The other day I picked up on a post from Tom Watson MP relating to his list of Labour Party MP’s who have some form of web presence, be it site or blog.
He was asking if there was a better way to organise such a list and it got me thinking.
The last few weeks have been a time of reflection for me. I think what sparked it off was attending WordCampUK in Birmingham and running into this chap.
I think it’s easy to get into mired down in the party political confrontational aspects of the blogosphere but that detracts from what is possible. Not that it isn’t a good bit of fun from time to time but like other aspects of our democratic culture in the UK it represents a disproportionate element, both in profile and public perception of the political discourse than it actually does or indeed should.
That is not necessarily to blame politicians directly, our media feeds on conflict. Where great swathes of policy that affect our lives are really beaten out, in the Committee stages, they are next to never featured on the evening news.
They’re not featured because, well, they’re boring and this is where the problem lies. Politics is boring, especially when it’s done right.
Every now and then, usually after a poor turnout in (insert election) you get a raft of politicians of all colours cropping up saying we have to try and inspire the electorate to vote. There’s usually the obligatory reference to ‘young people’ because they just don’t do this whole voting thing and we obviously need to make it sexy and exciting for them.
The problem is, politics isn’t sexy and exciting. To go down that route of trying to make it appeal to people on the basis of preconsidered views of what they want is the wrong approach.
We shouldn’t go about trying to change ‘politics’ to tailor it to a post-ish MTV generation, constantly in need of new fresh ever changing messages because it simply isn’t sustainable in the long term and will contribute even more towards a disillusionment in politics as a whole.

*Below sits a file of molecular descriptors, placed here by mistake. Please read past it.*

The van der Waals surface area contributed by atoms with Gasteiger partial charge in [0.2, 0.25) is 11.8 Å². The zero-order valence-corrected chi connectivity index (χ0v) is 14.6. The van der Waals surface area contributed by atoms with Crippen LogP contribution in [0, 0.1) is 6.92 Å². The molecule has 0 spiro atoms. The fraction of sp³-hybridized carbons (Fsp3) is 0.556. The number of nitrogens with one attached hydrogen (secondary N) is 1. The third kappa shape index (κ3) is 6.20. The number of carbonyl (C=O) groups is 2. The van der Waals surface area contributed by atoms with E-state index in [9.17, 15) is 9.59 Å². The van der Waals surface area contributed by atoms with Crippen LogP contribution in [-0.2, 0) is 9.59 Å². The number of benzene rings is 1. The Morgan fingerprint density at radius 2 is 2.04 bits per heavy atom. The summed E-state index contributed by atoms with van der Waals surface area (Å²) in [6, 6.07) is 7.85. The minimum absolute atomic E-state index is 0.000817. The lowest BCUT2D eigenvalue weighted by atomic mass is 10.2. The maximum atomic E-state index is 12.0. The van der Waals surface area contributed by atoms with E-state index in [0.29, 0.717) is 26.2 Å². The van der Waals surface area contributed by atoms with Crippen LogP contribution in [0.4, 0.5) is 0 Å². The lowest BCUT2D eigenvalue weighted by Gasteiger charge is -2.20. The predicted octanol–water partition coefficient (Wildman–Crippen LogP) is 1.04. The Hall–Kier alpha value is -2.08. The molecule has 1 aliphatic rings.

We should be honest, say that yes, politics is boring, it’s not some simplistic sound bite that will make everything better, its policy, all with their pro’s and con’s that need thrashing out to achieve a better outcome. It doesn’t happen the next day or even the next week and guess what, you may not see the benefits for years or even a generation or two down the line but it’s important.
Returning to where this post started.
There’s a lot that can be done, whether it be directly through the body politic, through a political party, as a community, a group with shared interests or simply as an individual that can have a positive impact on society, the local community or another individual’s life as a whole.
That’s what really matters, not who ‘beat’ who at the dispatch box. I ‘do’ politics but if I’ve watched half a dozen PMQ’s in the last 15 years then that’s probably about it because it doesn’t matter and is a distraction from real politics.
Politics can be a strong catalyst for change but the political system falls into the trap of pandering to an agenda not set by itself, or indeed the people who elect our representatives but an agenda set out by those who’s vested interests are a population of willing consumers, cynical of those who seek to improve the lives of others and pandering to the simplest instincts of base selfishness.
There’s a lot that can be done and I’m really excited about how various uses of data manipulation and interaction can bring about positive change and even the littlest things or resources available contribute to that.
So back to that list of MP’s for the Labour Party that’s been doddering around Tom Watson’s site since the year dot. It doesn’t matter how it’s implemented, if it remains nothing more than a simple list of HTML links. If out there somewhere, there’s a few people that find it useful and it helps them to do something or aid a bit of work then it’s fine and worth keeping. Not so sure about the ‘teens’ section though, that probably is past its sell by date.